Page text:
9 Financial Tips That Keep My Business Alive
Posted on February 3, 2017
I’ve been running Intern Queen for 7 years and it hasn’t been an easy experience. A few weeks ago, I sat on a panel at a Women and Technology event. It was a great conversation but most of the people that sat on the panel with me had investment money. As most of you know, I started Intern Queen with $5,000 of personal investment (my savings account at the time). When you don’t have investment money, there’s a finite amount of income in your bank account. And if that money goes out and you don’t get money back in, you risk running out of business. When you don’t have investment, you have to watch that money like a hawk. If I were to “look away” for a month or two, I could risk losing everything. If I’m not watching the finances, I’m not maintaining a healthy business. Over the weekend, I did our business books for the month of May (as I do twice a month). With money on the brain, I thought perhaps my tips would be helpful to other entrepreneurs out there who might also be running a tight ship when it comes to the money.
1. Track Your Expenses and Sales. Make sure you are using a system like QuickBooks to track everything that’s incoming and outgoing. You don’t need to update QuickBooks every day but come up with a regular system that works for you and your business. Decide who is in charge of entering invoices, recording expenses, and making sure everything is categorized correctly in QuickBooks. I use QuickBooks Online which costs less than $30.00 a month.
2. Run the Numbers Once a Month (at least). When my business was making under $300,000 per year, I did the books once per month. Typically, the first week of each month, I would do the books for the month before. Now that we’re making more money, I do the books with our CFO twice each month to make sure we keep an eye on what’s going on.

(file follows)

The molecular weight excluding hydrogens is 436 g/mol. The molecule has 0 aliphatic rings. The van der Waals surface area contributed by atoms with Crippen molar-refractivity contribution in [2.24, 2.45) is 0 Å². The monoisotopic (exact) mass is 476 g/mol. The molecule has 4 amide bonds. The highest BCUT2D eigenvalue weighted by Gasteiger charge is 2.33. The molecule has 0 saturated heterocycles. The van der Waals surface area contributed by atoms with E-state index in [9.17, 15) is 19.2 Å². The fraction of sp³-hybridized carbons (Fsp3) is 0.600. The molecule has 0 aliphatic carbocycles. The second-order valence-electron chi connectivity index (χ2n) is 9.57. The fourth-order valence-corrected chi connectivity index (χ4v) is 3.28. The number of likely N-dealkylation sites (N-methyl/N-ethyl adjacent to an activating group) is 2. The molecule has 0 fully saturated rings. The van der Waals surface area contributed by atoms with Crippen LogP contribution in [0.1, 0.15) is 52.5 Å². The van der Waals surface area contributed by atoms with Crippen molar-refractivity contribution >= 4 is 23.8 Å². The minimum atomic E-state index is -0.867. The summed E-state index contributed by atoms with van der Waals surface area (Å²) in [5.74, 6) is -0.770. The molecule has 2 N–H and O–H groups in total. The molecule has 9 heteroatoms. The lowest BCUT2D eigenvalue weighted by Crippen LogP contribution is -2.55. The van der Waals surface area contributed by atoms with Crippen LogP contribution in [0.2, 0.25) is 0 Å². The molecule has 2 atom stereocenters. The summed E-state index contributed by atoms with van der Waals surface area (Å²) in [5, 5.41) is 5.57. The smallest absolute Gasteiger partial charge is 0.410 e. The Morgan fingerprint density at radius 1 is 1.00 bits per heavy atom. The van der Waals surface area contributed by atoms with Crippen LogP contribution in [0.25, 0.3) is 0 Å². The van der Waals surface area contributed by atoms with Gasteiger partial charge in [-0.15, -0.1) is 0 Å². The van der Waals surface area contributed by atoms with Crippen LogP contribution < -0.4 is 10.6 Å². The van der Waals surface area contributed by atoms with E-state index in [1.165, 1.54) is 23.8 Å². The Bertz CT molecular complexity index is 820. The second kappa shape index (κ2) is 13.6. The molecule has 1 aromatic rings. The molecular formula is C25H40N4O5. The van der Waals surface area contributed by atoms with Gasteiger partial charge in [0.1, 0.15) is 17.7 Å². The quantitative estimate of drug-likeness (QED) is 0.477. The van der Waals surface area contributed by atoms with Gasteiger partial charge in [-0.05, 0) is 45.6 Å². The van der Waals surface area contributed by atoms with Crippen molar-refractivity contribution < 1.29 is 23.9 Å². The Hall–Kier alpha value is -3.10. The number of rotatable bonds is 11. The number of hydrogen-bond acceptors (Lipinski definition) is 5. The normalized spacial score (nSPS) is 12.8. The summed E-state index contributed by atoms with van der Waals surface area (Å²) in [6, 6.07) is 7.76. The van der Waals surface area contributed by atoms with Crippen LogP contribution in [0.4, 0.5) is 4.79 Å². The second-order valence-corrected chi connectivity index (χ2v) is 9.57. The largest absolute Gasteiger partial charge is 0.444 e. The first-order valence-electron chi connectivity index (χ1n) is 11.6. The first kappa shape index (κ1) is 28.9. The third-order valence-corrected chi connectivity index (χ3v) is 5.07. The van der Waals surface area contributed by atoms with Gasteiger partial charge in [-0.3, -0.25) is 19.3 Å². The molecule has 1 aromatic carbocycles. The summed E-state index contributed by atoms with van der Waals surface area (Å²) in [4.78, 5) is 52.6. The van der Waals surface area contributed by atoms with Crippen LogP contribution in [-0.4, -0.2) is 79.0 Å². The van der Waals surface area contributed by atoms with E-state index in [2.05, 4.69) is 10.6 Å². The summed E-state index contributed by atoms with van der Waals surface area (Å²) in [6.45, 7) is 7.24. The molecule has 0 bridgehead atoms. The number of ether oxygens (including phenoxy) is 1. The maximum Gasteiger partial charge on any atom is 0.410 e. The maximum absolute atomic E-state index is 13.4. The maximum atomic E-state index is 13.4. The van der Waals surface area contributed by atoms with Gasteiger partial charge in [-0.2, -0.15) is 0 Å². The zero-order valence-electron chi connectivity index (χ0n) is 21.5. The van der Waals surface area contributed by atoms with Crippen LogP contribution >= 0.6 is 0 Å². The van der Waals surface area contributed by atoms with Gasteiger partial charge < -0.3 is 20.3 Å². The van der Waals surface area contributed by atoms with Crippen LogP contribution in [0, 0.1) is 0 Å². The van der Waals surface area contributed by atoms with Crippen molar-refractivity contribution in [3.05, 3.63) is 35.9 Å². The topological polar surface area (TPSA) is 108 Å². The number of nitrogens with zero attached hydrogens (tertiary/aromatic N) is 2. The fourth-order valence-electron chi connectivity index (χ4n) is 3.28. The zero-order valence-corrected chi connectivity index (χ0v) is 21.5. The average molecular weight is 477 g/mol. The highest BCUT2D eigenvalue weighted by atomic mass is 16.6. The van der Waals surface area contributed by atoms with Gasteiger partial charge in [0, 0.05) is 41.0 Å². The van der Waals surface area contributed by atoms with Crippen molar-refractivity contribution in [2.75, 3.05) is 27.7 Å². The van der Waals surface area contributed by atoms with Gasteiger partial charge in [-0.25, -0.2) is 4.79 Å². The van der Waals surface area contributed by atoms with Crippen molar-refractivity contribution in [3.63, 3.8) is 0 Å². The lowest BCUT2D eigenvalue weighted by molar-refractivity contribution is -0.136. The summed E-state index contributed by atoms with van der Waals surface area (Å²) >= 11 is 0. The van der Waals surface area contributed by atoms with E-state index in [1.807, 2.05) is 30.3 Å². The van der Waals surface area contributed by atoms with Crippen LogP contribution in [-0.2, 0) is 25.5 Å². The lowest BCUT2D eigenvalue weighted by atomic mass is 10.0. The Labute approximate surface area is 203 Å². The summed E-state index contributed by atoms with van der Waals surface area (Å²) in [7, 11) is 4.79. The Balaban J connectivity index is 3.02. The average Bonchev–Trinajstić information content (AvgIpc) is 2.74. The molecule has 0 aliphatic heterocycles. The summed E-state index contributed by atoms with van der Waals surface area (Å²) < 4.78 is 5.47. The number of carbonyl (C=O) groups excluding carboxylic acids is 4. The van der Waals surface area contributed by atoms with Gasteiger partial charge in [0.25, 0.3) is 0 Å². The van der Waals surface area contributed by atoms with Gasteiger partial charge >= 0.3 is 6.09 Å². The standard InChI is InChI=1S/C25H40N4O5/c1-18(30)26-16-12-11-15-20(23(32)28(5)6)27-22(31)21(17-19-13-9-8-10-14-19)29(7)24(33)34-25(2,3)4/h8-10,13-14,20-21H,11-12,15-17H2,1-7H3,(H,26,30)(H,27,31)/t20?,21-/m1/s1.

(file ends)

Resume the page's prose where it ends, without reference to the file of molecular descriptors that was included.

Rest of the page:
3. Make Goals at the Beginning of Each Year. Before the first day of every year, I decide how much I want the business to grow for the coming year. Not only do I decide on the amount of money, but I decide how I want to make that money and what each revenue stream of the business should bring in.
4. Keep an Eye on Cashflow. You might sell a zillion dollars but if you don’t collect any of it, you are out of luck. Collecting money is just as important as selling it. If you don’t collect money, you can’t pay your bills and you can’t pay your team. Keep a close eye on your cash flow.
5. Collect Upfront. Whenever you can collect money upfront, do it. The last thing you want to do – is do the work – and not get paid for it. Most companies will not leave you hanging but sometimes, payment terms get to be 90+ days and it just gets out of hand. I mentioned cashflow in my earlier point and the thing that helps cashflow is collecting money ASAP. As my CFO reminds me, “don’t be afraid to ask for the money upfront.”
6. Be Transparent With Your Team. I go over the numbers for the business with my team every month. It’s important that they all understand our company goals, their individual goals, and what we’re working towards. Just to clarify, we don’t discuss salaries, we discuss sales numbers.
7. Budget Out All Expenses. If it’s something you spend money on, you should have a budget for it. Going into every single month, I have a budget for every category of the business; web expenses, employee payroll, my payroll, liability insurance, office payments, meals/entertainment, etc.
8. Cancel Unnecessary Sales Tools. I’m guilty of not cancelling sales tools even when I’m no longer using them. If you have old subscriptions to web servers, CRM systems – or whatever it might be – cancel them. They are just taking away from what you are building.
9. Don’t Take On Work You Can’t Afford To Do. Before you sign up for a new project or agree to take on a new client, make sure you familiarize yourself with the costs associated with doing that work. For example, are you going to need to hire your graphic designer to create something? How much do you have to pay your team to complete the work? Time is the most valuable thing you have and doing one project does take away from your ability to do other things. Know your numbers.